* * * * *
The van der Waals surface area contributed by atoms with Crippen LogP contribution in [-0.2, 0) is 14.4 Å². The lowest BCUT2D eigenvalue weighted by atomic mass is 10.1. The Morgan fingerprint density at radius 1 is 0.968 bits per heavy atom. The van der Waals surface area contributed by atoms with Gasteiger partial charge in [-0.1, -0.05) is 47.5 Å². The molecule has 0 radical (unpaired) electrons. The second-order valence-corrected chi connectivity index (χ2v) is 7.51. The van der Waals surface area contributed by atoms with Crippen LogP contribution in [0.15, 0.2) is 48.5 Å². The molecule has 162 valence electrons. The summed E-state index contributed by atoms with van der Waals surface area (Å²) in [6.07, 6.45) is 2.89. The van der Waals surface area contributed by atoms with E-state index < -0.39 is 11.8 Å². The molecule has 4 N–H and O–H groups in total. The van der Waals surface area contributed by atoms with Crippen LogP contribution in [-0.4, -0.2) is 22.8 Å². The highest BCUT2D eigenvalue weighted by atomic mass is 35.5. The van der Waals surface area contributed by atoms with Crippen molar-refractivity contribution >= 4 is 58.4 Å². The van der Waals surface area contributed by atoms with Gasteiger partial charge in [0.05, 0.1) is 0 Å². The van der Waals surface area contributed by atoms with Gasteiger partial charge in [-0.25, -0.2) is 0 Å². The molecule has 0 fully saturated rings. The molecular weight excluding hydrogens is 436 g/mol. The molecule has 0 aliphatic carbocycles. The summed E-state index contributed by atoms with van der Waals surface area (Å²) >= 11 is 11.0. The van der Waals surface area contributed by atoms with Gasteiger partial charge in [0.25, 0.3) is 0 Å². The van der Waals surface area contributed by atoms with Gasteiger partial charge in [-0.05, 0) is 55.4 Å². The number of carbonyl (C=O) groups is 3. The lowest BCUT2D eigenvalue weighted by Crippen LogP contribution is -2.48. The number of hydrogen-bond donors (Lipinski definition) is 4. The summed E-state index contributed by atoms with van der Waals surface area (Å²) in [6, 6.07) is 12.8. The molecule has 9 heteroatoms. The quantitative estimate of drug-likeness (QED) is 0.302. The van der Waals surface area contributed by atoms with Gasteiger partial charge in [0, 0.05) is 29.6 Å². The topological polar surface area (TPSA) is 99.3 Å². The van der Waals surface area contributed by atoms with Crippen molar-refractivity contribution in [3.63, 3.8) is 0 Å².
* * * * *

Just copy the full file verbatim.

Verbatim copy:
The van der Waals surface area contributed by atoms with Crippen LogP contribution in [-0.2, 0) is 14.4 Å². The lowest BCUT2D eigenvalue weighted by atomic mass is 10.1. The Morgan fingerprint density at radius 1 is 0.968 bits per heavy atom. The van der Waals surface area contributed by atoms with Gasteiger partial charge in [-0.1, -0.05) is 47.5 Å². The molecule has 0 radical (unpaired) electrons. The second-order valence-corrected chi connectivity index (χ2v) is 7.51. The van der Waals surface area contributed by atoms with Crippen LogP contribution in [0.15, 0.2) is 48.5 Å². The molecule has 162 valence electrons. The summed E-state index contributed by atoms with van der Waals surface area (Å²) in [6.07, 6.45) is 2.89. The van der Waals surface area contributed by atoms with E-state index < -0.39 is 11.8 Å². The molecule has 4 N–H and O–H groups in total. The van der Waals surface area contributed by atoms with Crippen LogP contribution in [-0.4, -0.2) is 22.8 Å². The highest BCUT2D eigenvalue weighted by atomic mass is 35.5. The van der Waals surface area contributed by atoms with Crippen molar-refractivity contribution >= 4 is 58.4 Å². The van der Waals surface area contributed by atoms with Gasteiger partial charge in [0.05, 0.1) is 0 Å². The van der Waals surface area contributed by atoms with Gasteiger partial charge in [-0.25, -0.2) is 0 Å². The molecule has 0 fully saturated rings. The molecular weight excluding hydrogens is 436 g/mol. The molecule has 0 aliphatic carbocycles. The summed E-state index contributed by atoms with van der Waals surface area (Å²) >= 11 is 11.0. The van der Waals surface area contributed by atoms with Gasteiger partial charge in [0.25, 0.3) is 0 Å². The van der Waals surface area contributed by atoms with Gasteiger partial charge in [-0.05, 0) is 55.4 Å². The number of carbonyl (C=O) groups is 3. The lowest BCUT2D eigenvalue weighted by Crippen LogP contribution is -2.48. The number of hydrogen-bond donors (Lipinski definition) is 4. The summed E-state index contributed by atoms with van der Waals surface area (Å²) in [6, 6.07) is 12.8. The molecule has 9 heteroatoms. The quantitative estimate of drug-likeness (QED) is 0.302. The van der Waals surface area contributed by atoms with Gasteiger partial charge in [0, 0.05) is 29.6 Å². The topological polar surface area (TPSA) is 99.3 Å². The van der Waals surface area contributed by atoms with Crippen molar-refractivity contribution in [3.63, 3.8) is 0 Å².